We Don’t Start with Needles in our Arms by renegademama
Sometimes I write about parenthood. Sometimes I don’t.
Today I’m writing about alcoholism.
For those of you who are new here, I am a recovering alcoholic. On March 5, I will celebrate 5 years of sobriety. So yes, I am a relatively new sober alcoholic. For background, please read this or this.
I don’t particularly love talking about motherhood and alcoholism. It’s not exactly the high point of my life to announce to a few thousand people that I was that mother, the trash, the hated one, the drunk, drug-addicted one, the one with two gorgeous, innocent children caught in the cross-fire. And her, that dirty bitch, selfishly killing herself.
But I write about it anyway, because after about a year of writing this blog, I realized I was only telling you people half the story, and I realized I might be of help to somebody, some day in some way and something, I tell you, something has to make those years worth living.
And sometimes, when a famous, brilliant actor dies with a needle in his arm, I read the comments from America and I can’t take it. There’s so much ignorance, so much blind condescension based on NOTHING. NOTHING. Opinion. Observation from afar. Some article you read somewhere. An addict you “know.” A drunk you worked with.
The comment that stuck with me like a knife in my brain is this one: “Yeah, addiction isn’t a choice, but shoving a needle in your arm sure as hell is.”
It’s as if people think we start with a needle in our arm. Yeah. Newsflash. WE DON’T.
Alcoholism and addiction are progressive diseases. THEY GET WORSE OVER TIME. We don’t start with a damn needle in our arm. We start drinking beer with friends in high school. We start like you did.
Do you get that? Do you see that? We don’t wake up one day when we’re 19 or 20 or 35 and say to ourselves “You know what I need? A motherfucking bag of heroin and a syringe.”
I started out like you. I partied and experimented with alcohol and marijuana and a couple psychedelics like a whole lot of other kids in school. Yes. I am responsible for that. I made that choice. If that makes me responsible for my alcoholism, well then I guess I’m responsible.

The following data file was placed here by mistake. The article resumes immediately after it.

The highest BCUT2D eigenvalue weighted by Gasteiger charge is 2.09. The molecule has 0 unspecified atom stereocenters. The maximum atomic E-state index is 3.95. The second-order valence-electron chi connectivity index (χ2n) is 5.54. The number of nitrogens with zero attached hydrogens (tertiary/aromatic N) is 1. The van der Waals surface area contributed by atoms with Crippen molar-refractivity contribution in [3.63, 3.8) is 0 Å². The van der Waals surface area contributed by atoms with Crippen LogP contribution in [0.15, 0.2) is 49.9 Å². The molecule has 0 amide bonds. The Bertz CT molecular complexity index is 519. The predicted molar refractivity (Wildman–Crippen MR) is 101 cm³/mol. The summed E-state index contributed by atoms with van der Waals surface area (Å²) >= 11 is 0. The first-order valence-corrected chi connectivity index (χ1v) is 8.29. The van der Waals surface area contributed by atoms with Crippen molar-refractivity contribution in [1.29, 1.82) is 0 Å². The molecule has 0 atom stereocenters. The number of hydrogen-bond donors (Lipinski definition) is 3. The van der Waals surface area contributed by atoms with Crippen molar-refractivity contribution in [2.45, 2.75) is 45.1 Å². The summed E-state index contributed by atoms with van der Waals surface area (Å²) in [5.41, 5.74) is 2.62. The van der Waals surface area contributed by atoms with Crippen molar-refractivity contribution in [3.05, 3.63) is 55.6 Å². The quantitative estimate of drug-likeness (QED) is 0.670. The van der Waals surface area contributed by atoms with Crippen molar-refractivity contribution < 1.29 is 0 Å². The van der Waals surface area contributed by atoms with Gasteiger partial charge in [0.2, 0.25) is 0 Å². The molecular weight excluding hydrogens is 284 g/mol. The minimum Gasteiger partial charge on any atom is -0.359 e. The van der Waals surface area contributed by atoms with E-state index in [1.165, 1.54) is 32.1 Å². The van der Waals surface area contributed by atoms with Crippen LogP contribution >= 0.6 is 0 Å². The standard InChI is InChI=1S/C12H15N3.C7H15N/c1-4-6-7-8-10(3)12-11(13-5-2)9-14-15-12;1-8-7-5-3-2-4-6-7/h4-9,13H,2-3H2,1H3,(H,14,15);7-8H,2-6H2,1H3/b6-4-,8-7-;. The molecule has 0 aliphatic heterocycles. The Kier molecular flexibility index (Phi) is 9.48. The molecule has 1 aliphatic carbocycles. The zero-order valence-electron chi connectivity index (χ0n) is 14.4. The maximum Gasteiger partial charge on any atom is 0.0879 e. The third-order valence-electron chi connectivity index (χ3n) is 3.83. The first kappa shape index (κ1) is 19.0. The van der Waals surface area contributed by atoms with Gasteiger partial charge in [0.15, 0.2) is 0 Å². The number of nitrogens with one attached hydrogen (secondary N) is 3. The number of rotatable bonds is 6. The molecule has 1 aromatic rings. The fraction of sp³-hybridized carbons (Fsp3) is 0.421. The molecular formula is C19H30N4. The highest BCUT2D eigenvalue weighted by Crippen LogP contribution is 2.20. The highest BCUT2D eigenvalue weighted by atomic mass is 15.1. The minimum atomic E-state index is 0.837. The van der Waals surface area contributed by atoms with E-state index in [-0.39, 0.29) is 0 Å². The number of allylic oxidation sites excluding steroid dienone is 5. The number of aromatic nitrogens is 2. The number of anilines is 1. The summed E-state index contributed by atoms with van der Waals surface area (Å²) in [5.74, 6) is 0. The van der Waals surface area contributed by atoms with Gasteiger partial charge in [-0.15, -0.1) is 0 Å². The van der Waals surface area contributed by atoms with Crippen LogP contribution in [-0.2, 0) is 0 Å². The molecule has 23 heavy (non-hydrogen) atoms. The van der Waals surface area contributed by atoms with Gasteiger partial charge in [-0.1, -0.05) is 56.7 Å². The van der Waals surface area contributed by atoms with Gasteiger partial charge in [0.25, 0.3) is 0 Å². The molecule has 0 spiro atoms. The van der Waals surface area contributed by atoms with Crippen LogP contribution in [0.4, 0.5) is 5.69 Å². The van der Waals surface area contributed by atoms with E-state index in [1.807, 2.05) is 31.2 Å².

But do you think I knew I was playing with fire? Do you think I knew when I was 17 years old hanging at a friend’s house drinking Peppermint Schnapps that I would one day lose my children to this substance? That I would go to rehab FIVE TIMES, each time sure I would emerge “fixed?” Do you think I knew that my brain from the moment I tasted that alcohol was altered, that from that point forward my brain would tell me that “pleasure” equals “booze” and booze only, that I would one day pursue that relief, that feeling from alcohol, at the cost of everything of value in my life?
Do you think I knew I’d lose my job to the stuff, spend years fighting it, catch 3 or 4 psychiatric diagnoses resulting in ELEVEN different medications at one time, as the doctors tried to figure out what happened to this smart, promising woman?
Do you think I knew I’d end up in a mental institution, having spent a few days on a whisky binge in a small apartment with a dog shitting and pissing on the floor, and the doctor would look at me and say “We knew you were crazy, because no sane person would live in those conditions.”?
Do you think I knew I’d wake up one morning on a respirator in an ER with a doctor who was sure I was trying to kill myself because there were so many substances in my body? Do you think I knew I’d look at him and quite honestly defend myself with the words “Oh no, doctor, I’m not trying to kill myself. I do this every day.”
No. I didn’t know. I didn’t know or think any of this. I was a kid who got good grades and went to college and worked hard. I thought everybody had the experience I was having with alcohol. I thought I was “having fun” like everybody else.
And by the time I realized I was in trouble, I couldn’t stop.
By the time I realized I couldn’t stop, I COULDN’T STOP.
And that, my friends, is the piece you’re missing: By the time we realize we’re dying, we’re dying. By the time we begin to suspect a problem, we are in the grip of a deadly disease, a disease that lives in the body and the mind. The body demands more – aches and screams and begs for more; the mind says “You’ll die if you don’t have more. It will be okay this time. Just one more time, Janelle.”